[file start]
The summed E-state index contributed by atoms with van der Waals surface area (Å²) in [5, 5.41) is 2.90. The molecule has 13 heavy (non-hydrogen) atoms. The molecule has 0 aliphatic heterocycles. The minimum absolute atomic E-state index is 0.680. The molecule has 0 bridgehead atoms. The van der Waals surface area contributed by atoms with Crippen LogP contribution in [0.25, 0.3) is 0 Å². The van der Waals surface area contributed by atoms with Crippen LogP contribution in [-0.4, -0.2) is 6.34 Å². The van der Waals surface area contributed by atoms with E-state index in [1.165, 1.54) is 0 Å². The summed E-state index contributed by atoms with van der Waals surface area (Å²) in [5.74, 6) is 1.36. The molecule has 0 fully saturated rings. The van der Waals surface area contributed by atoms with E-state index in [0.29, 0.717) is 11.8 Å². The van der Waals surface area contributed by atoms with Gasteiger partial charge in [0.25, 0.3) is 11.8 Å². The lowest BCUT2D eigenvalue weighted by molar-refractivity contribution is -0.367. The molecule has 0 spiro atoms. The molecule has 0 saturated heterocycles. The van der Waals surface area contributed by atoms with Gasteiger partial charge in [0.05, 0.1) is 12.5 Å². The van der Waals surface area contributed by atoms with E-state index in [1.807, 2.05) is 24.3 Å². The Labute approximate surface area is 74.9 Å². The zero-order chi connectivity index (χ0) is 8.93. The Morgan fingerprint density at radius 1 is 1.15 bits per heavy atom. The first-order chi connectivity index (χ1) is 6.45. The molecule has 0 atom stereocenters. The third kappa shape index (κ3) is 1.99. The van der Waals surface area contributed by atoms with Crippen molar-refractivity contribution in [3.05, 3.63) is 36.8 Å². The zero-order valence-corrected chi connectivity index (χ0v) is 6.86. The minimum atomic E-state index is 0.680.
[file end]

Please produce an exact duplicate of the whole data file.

The summed E-state index contributed by atoms with van der Waals surface area (Å²) in [5, 5.41) is 2.90. The molecule has 13 heavy (non-hydrogen) atoms. The molecule has 0 aliphatic heterocycles. The minimum absolute atomic E-state index is 0.680. The molecule has 0 bridgehead atoms. The van der Waals surface area contributed by atoms with Crippen LogP contribution in [0.25, 0.3) is 0 Å². The van der Waals surface area contributed by atoms with Crippen LogP contribution in [-0.4, -0.2) is 6.34 Å². The van der Waals surface area contributed by atoms with E-state index in [1.165, 1.54) is 0 Å². The summed E-state index contributed by atoms with van der Waals surface area (Å²) in [5.74, 6) is 1.36. The molecule has 0 fully saturated rings. The van der Waals surface area contributed by atoms with E-state index in [0.29, 0.717) is 11.8 Å². The van der Waals surface area contributed by atoms with Gasteiger partial charge in [0.25, 0.3) is 11.8 Å². The lowest BCUT2D eigenvalue weighted by molar-refractivity contribution is -0.367. The molecule has 0 spiro atoms. The molecule has 0 saturated heterocycles. The van der Waals surface area contributed by atoms with Gasteiger partial charge in [0.05, 0.1) is 12.5 Å². The van der Waals surface area contributed by atoms with E-state index in [1.807, 2.05) is 24.3 Å². The Labute approximate surface area is 74.9 Å². The zero-order chi connectivity index (χ0) is 8.93. The Morgan fingerprint density at radius 1 is 1.15 bits per heavy atom. The first-order chi connectivity index (χ1) is 6.45. The molecule has 0 atom stereocenters. The third kappa shape index (κ3) is 1.99. The van der Waals surface area contributed by atoms with Crippen molar-refractivity contribution in [3.05, 3.63) is 36.8 Å². The zero-order valence-corrected chi connectivity index (χ0v) is 6.86. The minimum atomic E-state index is 0.680.